Republic of the Philippines
G.R. No. 937 | September 11, 1902
THE UNITED STATES, complainant-appellee,
MIGUEL MONTON, ET AL., defendants-appellants.
Mariano Escueta, for appellants.
Office of the Solicitor-General Araneta, for appellee.
Eleno Afable, a Filipino, for some time had been, and in the first days of October, 1901, was the town crier ( pregonero) of the pueblo of Pola, in the Island of Mindoro. The American forces were then in possession of Pola, and he was performing such duties as the commander of those forces, through the municipal president, imposed upon him. In the early part of October he left the pueblo to bring from his sementera two of his children and some rice. He was captured by insurrectionary soldiers, and taken by them to their camp in the mountain, six hours from the barrio of Casiligan. There were in the camp between 150 and 200 revolutionary soldiers. The officer in command was Raymundo Corcuera, since deceased, before whom Eleno Afable was brought by his captors. The officer convened a council, of which the defendants Buenaventura Paola and Modesto Ramos, both officials inferior in rank to said Raymundo, formed a part. The latter asked the opinion of the other officers as to the acts of the accused and the disposition to be made of him. The investigation resulted in an order from Raymundo Corcuera that the prisoner be killed, because he was a spy of the Americans.
Six soldiers, under the command of the defendant Brigido Jimenez, were told off to execute the sentence. He was taken by the guard into the forest, about a thousand yards from the camp, and there decapitated by the defendant Miguel Monton. His body was brutally mutilated and buried at the place of execution. The guard returned to the camp, and Brigido Jimenez reported verbally to Raymundo Corcuera that his orders had been carried out. The defendant Victorio Pilar was one of these six men.
The five defendants were tried in the Court of First Instance of Mindoro for the murder of Eleno Afable. Buenaventura Paola, Modesto Ramon, Brigido Jimenez, and Miguel Monton were convicted and sentenced to death. Victorio Pilar was convicted and sentenced to twelve years and one day of cadena temporal. The case as to the first four had been brought here en consulta. Victorio Pilar did not appeal. The Solicitor-General and the counsel for the accused have joined in a motion that the defendants be discharged on the ground that they are included in the amnesty proclamation of July 4, 1902.
Under the circumstances above narrated it is clear that the murder of Eleno Afable was a crime of a political character. (United States vs. Vicente Villamor, decided by this court, August 29, 1902; United States vs. Carmona, decided by the court, August 19, 1902; In re Castioni (1891) Q.B., 149; In re Ezeta, 62 Fed. R., 972.)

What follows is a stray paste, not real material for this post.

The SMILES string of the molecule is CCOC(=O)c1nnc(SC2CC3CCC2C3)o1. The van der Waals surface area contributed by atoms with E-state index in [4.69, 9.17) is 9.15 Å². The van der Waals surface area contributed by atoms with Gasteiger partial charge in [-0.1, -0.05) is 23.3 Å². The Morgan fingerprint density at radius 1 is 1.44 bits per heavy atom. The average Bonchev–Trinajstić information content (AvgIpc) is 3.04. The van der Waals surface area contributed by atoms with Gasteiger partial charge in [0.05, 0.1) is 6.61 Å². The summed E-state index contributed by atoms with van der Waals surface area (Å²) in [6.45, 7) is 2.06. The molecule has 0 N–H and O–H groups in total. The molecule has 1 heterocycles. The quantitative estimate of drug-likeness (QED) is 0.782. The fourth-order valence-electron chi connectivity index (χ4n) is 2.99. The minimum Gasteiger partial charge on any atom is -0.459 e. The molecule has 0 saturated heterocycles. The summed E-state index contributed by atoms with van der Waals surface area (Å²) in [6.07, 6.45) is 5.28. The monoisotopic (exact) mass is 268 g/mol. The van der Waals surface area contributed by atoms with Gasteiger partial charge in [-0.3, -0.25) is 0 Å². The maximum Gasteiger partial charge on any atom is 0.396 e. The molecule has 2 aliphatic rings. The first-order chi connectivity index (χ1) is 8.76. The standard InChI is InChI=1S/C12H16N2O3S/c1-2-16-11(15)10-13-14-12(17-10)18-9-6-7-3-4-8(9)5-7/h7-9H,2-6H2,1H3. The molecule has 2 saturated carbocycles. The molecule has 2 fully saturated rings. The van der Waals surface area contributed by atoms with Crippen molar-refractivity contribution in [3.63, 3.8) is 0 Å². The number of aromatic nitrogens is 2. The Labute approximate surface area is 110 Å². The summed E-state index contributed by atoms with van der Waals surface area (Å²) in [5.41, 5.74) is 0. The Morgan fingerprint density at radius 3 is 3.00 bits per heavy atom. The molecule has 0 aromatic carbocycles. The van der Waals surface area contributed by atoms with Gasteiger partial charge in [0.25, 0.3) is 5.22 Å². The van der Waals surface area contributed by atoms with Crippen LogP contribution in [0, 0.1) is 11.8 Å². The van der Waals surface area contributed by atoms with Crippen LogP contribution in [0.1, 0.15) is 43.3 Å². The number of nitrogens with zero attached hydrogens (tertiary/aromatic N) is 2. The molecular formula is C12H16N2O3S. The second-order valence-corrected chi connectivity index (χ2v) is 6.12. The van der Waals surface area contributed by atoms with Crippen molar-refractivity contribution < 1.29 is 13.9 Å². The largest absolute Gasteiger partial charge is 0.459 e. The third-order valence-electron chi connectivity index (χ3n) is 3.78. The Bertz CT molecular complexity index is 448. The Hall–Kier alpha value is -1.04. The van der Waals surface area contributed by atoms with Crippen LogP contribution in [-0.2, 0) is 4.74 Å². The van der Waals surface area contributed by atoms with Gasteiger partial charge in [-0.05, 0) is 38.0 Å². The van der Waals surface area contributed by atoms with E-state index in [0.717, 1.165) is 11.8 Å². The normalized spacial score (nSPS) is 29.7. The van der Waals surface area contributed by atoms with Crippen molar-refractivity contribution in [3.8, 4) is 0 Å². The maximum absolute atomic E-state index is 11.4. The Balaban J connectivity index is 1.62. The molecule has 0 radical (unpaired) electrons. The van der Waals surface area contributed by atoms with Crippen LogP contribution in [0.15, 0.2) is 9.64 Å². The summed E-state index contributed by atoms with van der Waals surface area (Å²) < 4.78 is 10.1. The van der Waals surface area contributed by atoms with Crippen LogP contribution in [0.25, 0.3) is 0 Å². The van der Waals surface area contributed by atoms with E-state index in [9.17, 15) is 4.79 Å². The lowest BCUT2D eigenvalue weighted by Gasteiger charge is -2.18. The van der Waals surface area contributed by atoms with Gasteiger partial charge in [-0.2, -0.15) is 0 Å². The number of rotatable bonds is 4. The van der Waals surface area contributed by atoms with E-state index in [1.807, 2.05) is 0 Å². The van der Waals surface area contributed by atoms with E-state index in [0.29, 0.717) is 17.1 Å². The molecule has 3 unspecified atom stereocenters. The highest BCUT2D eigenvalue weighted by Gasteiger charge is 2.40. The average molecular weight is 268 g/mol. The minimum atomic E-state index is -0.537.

At the time in question the defendants, Buenaventura Paola, Modesto Ramos, and Brigido Jimenez were participating against the United States in the insurrection then existing, and the murder was committed pursuant to an order issued by an officer engaged in that insurrection superior in rank to any of the defendants. Miguel Monton and Victorio Pilar both testified at the trial that they were prisoners to the insurrectionists. Federico Aguilar, one of the six, testified that they were all prisoners except Brigido Jimenez and Vicente Espinosa. The latter, Vicente Espinosa, in his testimony stated that he too was a prisoner. There is, however, direct testimony in the case that they were all insurrectionary soldiers. This is shown also by circumstances. A formation of all in the camp was made, from which the six men were selected. The six were all armed with bolos. They were over a thousand yards from the camp. If five of the six were prisoners, their escape could easily have been effected. We conclude that Miguel Monton and Victorio Pilar were participating against the United States in the insurrection, and that all of the defendants, except the said Pilar, are included within the said proclamation.
We have, however, no power to make any order in the case of Victorio Pilar, as there was no appeal to him, and his case could not come here in consulta. (Act No. 194 of the Commission.)
The defendants Buenaventura Paola, Modesto Ramos, Miguel Monton, and Brigido Jimenez are, therefore, declared to be entitled to the benefit of the proclamation, upon filing in this court the oath prescribed therein as a condition of the amnesty and upon the filing of such oath the cause will be returned to the court below with directions that the defendants be discharged, with costs de oficio. So ordered.
Arellano, C.J., Torres, Cooper, Smith, Mapa, and Ladd, JJ., concur.